Time Hasn't Made Harrison Ford Any Fonder Of Ridley Scott's Blade Runner

Since "Blade Runner" first debuted in 1982, Harrison Ford hasn't held back when it comes to critiquing the movie — and time hasn't softened the Hollywood vet. When he's not being grumpy about his role in Star Wars, the star of Ridley Scott's now-celebrated dystopian vision of 2019 Los Angeles has gone on record about his distaste for some of the choices made in "Blade Runner." Whether it be the studio-mandated voice-over track that was hastily added following disappointing test screenings, or the equally rushed happy ending inserted by Scott prior to the theatrical cut's release, Ford has many criticisms of "Blade Runner."

Both audiences and critics initially shared some of the star's distaste. "Blade Runner" opened to $6 million but failed to make much of a commercial impact beyond that and was derided by some critics who, in the wake of family friendly sci-fi outings such as Spielberg's "E.T." seemed baffled by Scott's dimly lit neo-noir. Of course, the film would develop a cult following in the '90s and eventually become a celebrated entry in the sci-fi genre, inspiring Denis Villenueve to direct the 2017 sequel "Blade Runner 2049." But that hasn't stopped both Scott and Ford offering various explanations for the film's initial struggles.

'Were they all on drugs?'

In fact, as recently as the 2021 Oscar ceremony, the "Blade Runner" leading man addressed the film's issues once again. As Newsweek points out, Ford had some editing notes that he shared at the event, and he didn't hold back.

Speaking at the 93rd Academy Awards, the actor revealed some "editorial suggestions" prior to announcing the nominees for the Best Editing Oscar. After decrying Blade Runner's "choppy opening," Ford went on to once again critique the infamous voice-over track, saying that his character, Rick Deckard, "sounds drugged." He went on to reveal a list of specific gripes with the movie:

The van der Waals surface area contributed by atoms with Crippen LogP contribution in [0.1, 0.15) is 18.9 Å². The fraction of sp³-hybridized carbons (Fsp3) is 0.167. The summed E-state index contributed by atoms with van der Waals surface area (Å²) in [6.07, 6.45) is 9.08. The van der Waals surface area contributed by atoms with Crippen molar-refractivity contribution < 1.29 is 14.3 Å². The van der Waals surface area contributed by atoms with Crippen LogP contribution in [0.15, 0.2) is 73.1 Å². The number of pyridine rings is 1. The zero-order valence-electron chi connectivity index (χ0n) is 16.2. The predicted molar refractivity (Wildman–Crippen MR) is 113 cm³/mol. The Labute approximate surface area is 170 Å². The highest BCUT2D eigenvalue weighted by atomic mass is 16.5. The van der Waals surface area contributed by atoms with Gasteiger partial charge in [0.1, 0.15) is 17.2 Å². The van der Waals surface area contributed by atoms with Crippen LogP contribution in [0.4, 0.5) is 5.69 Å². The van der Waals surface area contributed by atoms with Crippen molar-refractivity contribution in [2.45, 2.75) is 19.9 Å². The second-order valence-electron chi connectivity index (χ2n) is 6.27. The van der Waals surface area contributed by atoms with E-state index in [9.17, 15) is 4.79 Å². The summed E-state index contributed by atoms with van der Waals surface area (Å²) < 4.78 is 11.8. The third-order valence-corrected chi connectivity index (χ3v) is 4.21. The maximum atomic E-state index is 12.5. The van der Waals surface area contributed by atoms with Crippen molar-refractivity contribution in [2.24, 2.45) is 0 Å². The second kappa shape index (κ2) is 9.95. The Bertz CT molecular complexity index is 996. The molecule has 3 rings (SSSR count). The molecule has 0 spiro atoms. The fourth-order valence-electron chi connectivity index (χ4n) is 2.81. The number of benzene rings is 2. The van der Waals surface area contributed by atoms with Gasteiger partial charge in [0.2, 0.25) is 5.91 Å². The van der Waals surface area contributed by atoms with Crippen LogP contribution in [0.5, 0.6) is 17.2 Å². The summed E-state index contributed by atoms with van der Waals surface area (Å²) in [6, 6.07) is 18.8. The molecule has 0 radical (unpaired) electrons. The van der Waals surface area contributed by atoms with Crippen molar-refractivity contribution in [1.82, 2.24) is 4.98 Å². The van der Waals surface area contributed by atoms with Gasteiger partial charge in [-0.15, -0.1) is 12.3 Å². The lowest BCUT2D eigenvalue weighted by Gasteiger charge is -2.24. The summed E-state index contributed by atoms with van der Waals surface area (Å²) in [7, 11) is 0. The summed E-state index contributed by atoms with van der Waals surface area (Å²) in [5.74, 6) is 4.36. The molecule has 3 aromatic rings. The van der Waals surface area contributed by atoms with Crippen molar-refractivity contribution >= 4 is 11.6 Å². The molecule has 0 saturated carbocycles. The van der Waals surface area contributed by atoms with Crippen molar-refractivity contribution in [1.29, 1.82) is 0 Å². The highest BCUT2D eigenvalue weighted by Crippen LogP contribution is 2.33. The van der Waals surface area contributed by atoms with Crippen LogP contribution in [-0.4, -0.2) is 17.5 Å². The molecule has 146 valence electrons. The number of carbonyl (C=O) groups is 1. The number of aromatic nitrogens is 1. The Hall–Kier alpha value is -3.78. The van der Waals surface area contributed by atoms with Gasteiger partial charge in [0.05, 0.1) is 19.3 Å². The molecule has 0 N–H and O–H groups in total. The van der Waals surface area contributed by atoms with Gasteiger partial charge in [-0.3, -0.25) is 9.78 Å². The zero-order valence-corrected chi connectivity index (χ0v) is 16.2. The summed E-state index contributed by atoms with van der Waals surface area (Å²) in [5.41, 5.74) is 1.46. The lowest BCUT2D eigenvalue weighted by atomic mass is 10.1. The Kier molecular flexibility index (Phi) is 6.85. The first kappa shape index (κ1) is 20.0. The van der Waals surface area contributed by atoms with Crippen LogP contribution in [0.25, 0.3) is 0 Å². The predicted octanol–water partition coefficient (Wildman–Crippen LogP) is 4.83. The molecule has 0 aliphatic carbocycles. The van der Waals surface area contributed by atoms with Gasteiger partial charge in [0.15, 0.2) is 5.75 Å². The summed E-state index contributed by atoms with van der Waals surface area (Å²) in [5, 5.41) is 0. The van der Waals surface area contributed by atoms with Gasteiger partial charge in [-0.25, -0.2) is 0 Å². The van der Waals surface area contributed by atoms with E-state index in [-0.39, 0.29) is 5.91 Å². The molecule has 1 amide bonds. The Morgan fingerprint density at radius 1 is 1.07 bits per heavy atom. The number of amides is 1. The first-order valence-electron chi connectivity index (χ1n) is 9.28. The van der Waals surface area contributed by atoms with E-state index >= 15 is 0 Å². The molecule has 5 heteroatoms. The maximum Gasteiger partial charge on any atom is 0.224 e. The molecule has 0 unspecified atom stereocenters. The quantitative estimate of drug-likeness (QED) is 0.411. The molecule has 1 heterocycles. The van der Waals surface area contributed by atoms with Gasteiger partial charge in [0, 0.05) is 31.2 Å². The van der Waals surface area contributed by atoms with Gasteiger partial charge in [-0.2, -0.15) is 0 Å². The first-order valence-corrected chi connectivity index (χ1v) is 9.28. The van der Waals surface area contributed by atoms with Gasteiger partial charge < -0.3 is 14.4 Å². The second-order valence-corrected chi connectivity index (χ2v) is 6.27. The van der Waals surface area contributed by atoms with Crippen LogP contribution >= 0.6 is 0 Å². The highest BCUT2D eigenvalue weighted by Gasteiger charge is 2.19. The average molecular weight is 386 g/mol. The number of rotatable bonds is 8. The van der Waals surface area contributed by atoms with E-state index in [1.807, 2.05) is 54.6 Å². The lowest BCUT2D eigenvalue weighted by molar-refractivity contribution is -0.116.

"Were they all on drugs? Dekker at the piano is interminable. Flashback dialogue is confusing. Is he listening to a tape? Why do we need the third cut to the eggs? The synagogue music is awful on the street. We've got to use Vangelis. Up to Zhora's death, the movie is deadly dull. This movie gets worse every screening."

Ford rounded out his comments by highlighting the difficulties faced by editors who have to "make thousands of choices" during the laborious process of cutting a film together. And while the actor clearly hasn't softened all that much on "Blade Runner," he at least acknowledged the problems faced by editors and how that can impact a film, which suggests he's not all that bitter about the movie.

Does Harrison Ford really hate Blade Runner?

Though never truly becoming a mainstream hit, "Blade Runner" has undoubtedly developed a reputation as one of the defining cyberpunk movies — even if Ridley Scott doesn't think of it as a sci-fi film. Since its initial release, "Blade Runner" has undergone several revisions, with a 1992 director's cut and a 2007 "Final Cut" — helping define the film as a hugely influential movie that regularly appears in lists of the greatest films of all-time, including at number 16 in Empire's recent top 100 list.

With all this in mind, Ford's aforementioned comments seem designed more to highlight the irony of such a celebrated film initially facing such a hostile reception. With his highly specific suggestions for swapping out "synagogue music" and the "third cut to the eggs," the "Indiana Jones" star seems to be poking fun at the intricacies of editing and how movies can be both misunderstood and often undermined by small but significant choices made in the editing room.

What's more, "Blade Runner 2049" director Denis Villenueve has spoken about working with Ford on the sequel, hinting the actor does have love for the Deckard role and the project as a whole. The "Arrival" director previously told The Hollywood Reporter that he could feel Ford's "passion" for the role and that the actor's "fire was still there." All of which suggests that while the notoriously grumpy actor may well still harbor some resentment for the initial issues faced by "Blade Runner," at heart, he's got a soft spot for the movie that helped launch his career.